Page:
that explains alot of things i knew that happened but didn't quite understand why or how. hmmmm, i guess this guy doesn't work for MSD? lol! now this brings up another tuning question: do you set the air/fuel mixture with the vacuum advance hooked up or not? i would guess that if you're going to run it off of manifold vacuum then you should have it hooked up when you set the mixture screws? what do you guys think?
 
A

Anonymous

Guest
Al I can do that.

BJ thought you guys might like to see this when I came across it I was suprised by a few things myself. Could not remember the people that were discussing this in the group the other day. These are not my ideas only a repost. :lol:
 

Pushrod

Frequent Racer
May 22, 2003
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Joliet IL.
malibu71 said:
do you set the air/fuel mixture with the vacuum advance hooked up or not? i would guess that if you're going to run it off of manifold vacuum then you should have it hooked up when you set the mixture screws? what do you guys think?
I think your right on the money with that guesstimation :p
 
A

Anonymous

Guest
did malibu71 put you up to this?lol

Anyone driving a street-driven car without manifold-connected vacuum advance is sacrificing idle cooling, throttle response, engine efficiency, and fuel economy, probably because they don't understand what vacuum advance is, how it works, and what it's for - there are lots of long-time experienced "mechanics" who don't understand the principles and operation of vacuum advance either, so they're not alone.


In responce to this i would have to say to the one who wrote this is that an experienced mechanic would know that when as the article says when you get on the gas manifold vaccum goes away unless you hook to the ported side that is.This means on many 80 s model fords and i believe mopars also only have vaccum advance and no centrifugel weights at all so if you hooked to manifold vaccum you would be at total timing at idle and base timing any other time the gas is applied and i promise you will tell a difference as i own two of them that work this way.That is my only argument to that.But if you had an engine like malibu71,s the vacuum goes up as the rpms go up so it would not matter either way and that would be fine.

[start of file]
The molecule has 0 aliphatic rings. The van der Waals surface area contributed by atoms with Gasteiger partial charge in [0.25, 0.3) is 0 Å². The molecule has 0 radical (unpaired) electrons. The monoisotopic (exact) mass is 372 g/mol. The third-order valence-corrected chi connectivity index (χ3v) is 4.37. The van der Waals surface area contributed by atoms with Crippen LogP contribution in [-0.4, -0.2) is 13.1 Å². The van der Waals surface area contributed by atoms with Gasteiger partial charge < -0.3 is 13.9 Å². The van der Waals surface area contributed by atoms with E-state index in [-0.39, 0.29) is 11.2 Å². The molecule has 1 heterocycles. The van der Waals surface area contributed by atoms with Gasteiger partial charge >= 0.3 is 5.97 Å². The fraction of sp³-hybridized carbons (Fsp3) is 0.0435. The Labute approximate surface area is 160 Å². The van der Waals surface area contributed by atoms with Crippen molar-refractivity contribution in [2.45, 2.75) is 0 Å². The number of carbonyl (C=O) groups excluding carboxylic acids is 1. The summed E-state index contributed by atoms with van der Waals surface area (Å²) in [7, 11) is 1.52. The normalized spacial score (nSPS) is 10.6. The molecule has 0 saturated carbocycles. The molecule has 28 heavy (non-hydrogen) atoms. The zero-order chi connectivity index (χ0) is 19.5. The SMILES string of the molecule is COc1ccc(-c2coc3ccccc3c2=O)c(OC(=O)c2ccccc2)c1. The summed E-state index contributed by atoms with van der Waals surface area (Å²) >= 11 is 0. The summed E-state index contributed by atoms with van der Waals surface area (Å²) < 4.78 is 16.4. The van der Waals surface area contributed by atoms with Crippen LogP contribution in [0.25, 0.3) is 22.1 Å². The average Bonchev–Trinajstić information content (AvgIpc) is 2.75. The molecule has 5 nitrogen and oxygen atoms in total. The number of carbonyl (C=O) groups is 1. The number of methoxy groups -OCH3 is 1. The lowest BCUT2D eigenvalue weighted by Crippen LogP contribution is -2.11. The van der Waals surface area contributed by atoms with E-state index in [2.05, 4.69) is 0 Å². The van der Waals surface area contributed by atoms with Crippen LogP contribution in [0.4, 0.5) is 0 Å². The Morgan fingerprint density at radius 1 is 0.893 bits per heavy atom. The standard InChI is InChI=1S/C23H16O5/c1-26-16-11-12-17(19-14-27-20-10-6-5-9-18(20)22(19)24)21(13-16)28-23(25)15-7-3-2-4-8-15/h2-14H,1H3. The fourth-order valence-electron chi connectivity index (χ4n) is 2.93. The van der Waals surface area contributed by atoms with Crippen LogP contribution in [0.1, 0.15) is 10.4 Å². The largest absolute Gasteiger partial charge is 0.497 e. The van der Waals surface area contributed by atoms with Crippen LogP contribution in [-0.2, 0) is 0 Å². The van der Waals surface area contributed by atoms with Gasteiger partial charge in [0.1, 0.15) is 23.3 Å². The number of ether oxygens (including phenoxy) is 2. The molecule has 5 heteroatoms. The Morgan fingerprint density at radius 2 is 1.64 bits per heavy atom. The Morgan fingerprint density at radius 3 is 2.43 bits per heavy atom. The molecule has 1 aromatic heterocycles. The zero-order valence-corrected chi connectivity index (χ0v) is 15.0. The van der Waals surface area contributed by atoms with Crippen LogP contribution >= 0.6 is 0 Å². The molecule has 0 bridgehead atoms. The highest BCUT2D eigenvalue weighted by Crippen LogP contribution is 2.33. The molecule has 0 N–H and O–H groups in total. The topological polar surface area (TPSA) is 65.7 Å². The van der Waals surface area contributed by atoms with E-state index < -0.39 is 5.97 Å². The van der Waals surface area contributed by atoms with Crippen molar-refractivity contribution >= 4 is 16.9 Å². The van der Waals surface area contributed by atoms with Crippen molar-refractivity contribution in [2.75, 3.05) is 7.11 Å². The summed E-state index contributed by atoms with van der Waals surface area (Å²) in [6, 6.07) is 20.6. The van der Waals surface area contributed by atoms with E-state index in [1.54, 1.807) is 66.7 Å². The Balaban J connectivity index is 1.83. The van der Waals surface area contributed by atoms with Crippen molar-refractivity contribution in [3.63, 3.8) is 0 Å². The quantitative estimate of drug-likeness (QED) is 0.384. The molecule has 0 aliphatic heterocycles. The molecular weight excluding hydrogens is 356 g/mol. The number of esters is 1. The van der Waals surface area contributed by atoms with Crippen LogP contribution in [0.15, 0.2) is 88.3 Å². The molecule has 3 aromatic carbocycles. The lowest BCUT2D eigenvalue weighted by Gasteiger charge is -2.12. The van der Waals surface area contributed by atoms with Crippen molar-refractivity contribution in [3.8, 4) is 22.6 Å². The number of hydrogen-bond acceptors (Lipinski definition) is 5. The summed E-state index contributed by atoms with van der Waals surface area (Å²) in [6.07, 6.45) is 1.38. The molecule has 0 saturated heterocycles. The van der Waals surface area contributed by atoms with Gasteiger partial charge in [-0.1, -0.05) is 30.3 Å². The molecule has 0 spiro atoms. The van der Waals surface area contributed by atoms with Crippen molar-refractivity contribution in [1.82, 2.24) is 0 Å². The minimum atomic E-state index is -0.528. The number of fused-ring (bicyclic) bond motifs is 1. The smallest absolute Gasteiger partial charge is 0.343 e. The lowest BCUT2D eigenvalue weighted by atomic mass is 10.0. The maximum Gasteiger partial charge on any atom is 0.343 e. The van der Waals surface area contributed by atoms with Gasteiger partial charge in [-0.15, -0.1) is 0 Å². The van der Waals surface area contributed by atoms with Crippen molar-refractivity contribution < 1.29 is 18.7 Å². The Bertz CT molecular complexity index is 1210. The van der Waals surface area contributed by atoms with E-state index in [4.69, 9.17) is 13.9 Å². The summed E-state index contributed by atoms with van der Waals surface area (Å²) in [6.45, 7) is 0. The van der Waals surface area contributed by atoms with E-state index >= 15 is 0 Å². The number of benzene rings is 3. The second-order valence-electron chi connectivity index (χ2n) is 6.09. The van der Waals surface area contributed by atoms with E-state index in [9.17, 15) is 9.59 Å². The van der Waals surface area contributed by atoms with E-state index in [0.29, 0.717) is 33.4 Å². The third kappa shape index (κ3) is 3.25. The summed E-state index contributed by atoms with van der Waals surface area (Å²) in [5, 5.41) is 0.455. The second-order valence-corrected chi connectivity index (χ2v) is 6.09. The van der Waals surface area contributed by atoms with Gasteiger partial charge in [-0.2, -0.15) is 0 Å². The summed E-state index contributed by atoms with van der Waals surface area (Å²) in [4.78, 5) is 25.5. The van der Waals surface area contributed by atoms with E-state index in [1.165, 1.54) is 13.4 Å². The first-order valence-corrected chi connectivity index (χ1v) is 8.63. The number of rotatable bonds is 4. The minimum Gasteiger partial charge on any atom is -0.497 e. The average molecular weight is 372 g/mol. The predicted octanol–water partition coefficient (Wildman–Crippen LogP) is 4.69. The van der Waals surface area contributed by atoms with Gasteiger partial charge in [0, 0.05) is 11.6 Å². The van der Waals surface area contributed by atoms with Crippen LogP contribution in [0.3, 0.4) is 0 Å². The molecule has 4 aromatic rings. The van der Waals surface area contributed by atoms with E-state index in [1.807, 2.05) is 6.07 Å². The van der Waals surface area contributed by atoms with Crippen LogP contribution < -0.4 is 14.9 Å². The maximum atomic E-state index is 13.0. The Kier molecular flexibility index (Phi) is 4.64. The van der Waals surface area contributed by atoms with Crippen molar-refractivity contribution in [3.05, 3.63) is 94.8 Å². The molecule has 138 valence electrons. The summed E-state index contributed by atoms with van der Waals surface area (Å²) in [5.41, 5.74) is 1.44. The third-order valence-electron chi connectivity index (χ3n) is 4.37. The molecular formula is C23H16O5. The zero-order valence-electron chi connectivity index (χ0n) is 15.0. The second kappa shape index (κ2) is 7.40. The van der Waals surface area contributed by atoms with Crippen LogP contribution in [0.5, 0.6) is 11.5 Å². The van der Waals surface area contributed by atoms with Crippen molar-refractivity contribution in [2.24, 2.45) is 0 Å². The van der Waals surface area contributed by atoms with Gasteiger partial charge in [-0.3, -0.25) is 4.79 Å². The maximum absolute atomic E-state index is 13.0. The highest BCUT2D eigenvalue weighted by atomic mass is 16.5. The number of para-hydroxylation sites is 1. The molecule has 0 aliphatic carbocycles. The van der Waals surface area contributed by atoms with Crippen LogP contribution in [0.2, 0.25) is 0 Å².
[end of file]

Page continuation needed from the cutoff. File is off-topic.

malibu71

Pro Stocker
May 25, 2003
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Bloomington, IN
under part throttle EVERY engine will slightly increase it's vacuum, doesn't matter which port you use. under full throttle EVERY engine will lose it's vacuum, no matter which port. everyone can check it and see for themselves and run it however they want, doesn't matter to me. and no i did not put Fred up to this. i fight my own battles. :D
 

78 Elky

Frequent Racer
May 27, 2003
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Silver Lake, WI 53170
I have a question on this. When I first put my engine together, it ran, but it ran like crap. So I took it to a guy to have it tuned up. I ran a mallory unilite with vacuum advance, a 750 speed demon carb, and a roller cam with 232/240 @.050. When I picked it up, he had taken off the advance line, and said he set the by reving the engine to 3000 or around there and set it at 34 degrees. The initial was around 18 degrees. What I know is that it ran ten fold better. Throttel response every where improved and the car no longer bogged when I stabbed the gas. Maybe vacuum advance doesn't apply here, but I know that my engine runs a lot better without it.
 

Supe

MalibuRacing Junkie
May 21, 2003
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Charlotte, NC
Sounds like your timing was way off to begin with, or your vaccum advance weights were wrong for your combination.
 
A

Anonymous

Guest
I must agree with BJ on that not enough vaccum for the dist to work on, I won't even start on that Mallory Unilite :roll:
 

78 Elky

Frequent Racer
May 27, 2003
372
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Silver Lake, WI 53170
Actually I was able to pull more vacuum than you would think. I got about 12 inches at idle. And just out of curiosity, is there a problem with unilites, or is it a preference issue?
 

Supe

MalibuRacing Junkie
May 21, 2003
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Charlotte, NC
Lots of horror stories about the pickup and the module burning out due to being very sensitive to voltage.
 
A

Anonymous

Guest
All I will say on this is go to the race track and look at the dist in all the cars and see what they are running. There is a reason why they run them and not the others. :)
 
Set your initail timing with the vacuum advance unhooked. I answer this question about timing and vacuum advance on a different topic on like page 3 or something. He just did it in more detail.

Well said
 

Got Torque

Top Fueler
Oct 29, 2003
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Stockholm, Sweden
Thank's to Fred, I now know enough to ditch my "Harry High-school" carburator setups that I used until now.

Thank's again Fred for explaining the vacuum advance bit the understandble way!

I think this knowledge will come in handy when it's time to beef up the caddy engine i hope to be the proud owner of this weekend.